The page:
Liked by 2 people

      1. It is pretty shameful that we’re a “first world” country but can’t take care of our homeless. I agree, there are so many ways that could work. Like, why not make the homeless shelters and animals shelters combined? It would be a win-win in terms of companionship. There would be no need for volunteers for the animals, it could be part of the service for room and board for the homeless…

        Liked by 2 people

  4. Painfully sad. And that poor Hispanic lady and her baby.. just one nameless number among the millions.How is it some lead a jet-setting life, with more money than they’ll ever know what to do with it, and others have so very little, then end up on such a different path in life? It seems incredibly unfair and unjust. A beautiful post, Anne.
    Caz xx

    Liked by 2 people

    1. Yes, life can be very difficult for some, often people who have done nothing to cause such a thing. I wish that the areas that have all the homeless people would do something to help them all. Very sad state of affairs for this world. It isn’t just in the U.S.; it is true in every country. Thank you very kindly.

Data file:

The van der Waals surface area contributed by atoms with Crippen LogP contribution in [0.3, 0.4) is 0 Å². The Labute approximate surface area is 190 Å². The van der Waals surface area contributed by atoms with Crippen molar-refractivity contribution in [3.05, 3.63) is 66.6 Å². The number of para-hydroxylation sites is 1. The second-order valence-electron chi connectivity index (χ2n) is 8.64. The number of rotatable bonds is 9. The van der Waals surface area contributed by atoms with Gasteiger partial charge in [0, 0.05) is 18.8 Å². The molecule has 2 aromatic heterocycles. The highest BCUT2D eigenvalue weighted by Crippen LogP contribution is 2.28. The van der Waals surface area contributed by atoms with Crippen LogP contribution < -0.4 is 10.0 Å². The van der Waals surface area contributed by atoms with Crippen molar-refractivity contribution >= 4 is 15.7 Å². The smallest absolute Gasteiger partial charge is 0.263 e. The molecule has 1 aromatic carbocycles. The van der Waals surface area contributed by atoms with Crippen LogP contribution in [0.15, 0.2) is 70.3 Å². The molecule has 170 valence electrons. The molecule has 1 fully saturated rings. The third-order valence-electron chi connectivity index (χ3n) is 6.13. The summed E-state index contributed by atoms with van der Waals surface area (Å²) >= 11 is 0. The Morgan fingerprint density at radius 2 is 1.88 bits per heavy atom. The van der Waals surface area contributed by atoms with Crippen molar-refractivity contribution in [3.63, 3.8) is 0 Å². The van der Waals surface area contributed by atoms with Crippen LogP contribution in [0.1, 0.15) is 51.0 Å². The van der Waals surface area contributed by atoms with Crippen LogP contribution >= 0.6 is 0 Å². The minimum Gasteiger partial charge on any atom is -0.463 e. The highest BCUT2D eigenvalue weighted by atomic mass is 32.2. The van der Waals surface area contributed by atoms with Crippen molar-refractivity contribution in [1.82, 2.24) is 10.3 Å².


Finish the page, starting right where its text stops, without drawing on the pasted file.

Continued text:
Liked by 2 people

  5. This is specially for Eliza, but for any of you also who care to read it. The same thing Eliza is speaking about, foster children, also happens with special needs children and young people, and most of those are grossly taken advantage of because they do not know how to protect or take care of themselves, and sometimes they are very trusting of people and don’t know when to run or try to get word somehow to the police. The world has come to be very uncaring for its own. I have told people many times that there are no accidents when it comes to people on this earth. This earth and all that is in it is sacred. None of us would be here – be they muslims, buddhists, or whatever religious belief or spiritual following, what race or color or culture if we were not intended to be here. And so it is with the homeless. What would any of the great spiritual/religious leaders do with these people?

    The world needs to care for all the people, all the creatures, all the growing plants while it can. Thank you so much for caring about others.

    Liked by 1 person

  6. For Alethea:

    I totally agree. It doesn’t have to be an expensive project. The City could give minor felons an opportunity to learn to build with recycled materials. High school students in Jr. and Senior classes could also take part in such learning, particularly in the summertime. Youth today seem to be very bright about using recycled things. I have read many experiments involving young people. What a good start in responsible caring for our earth that could be. Thank you for the kind remarks.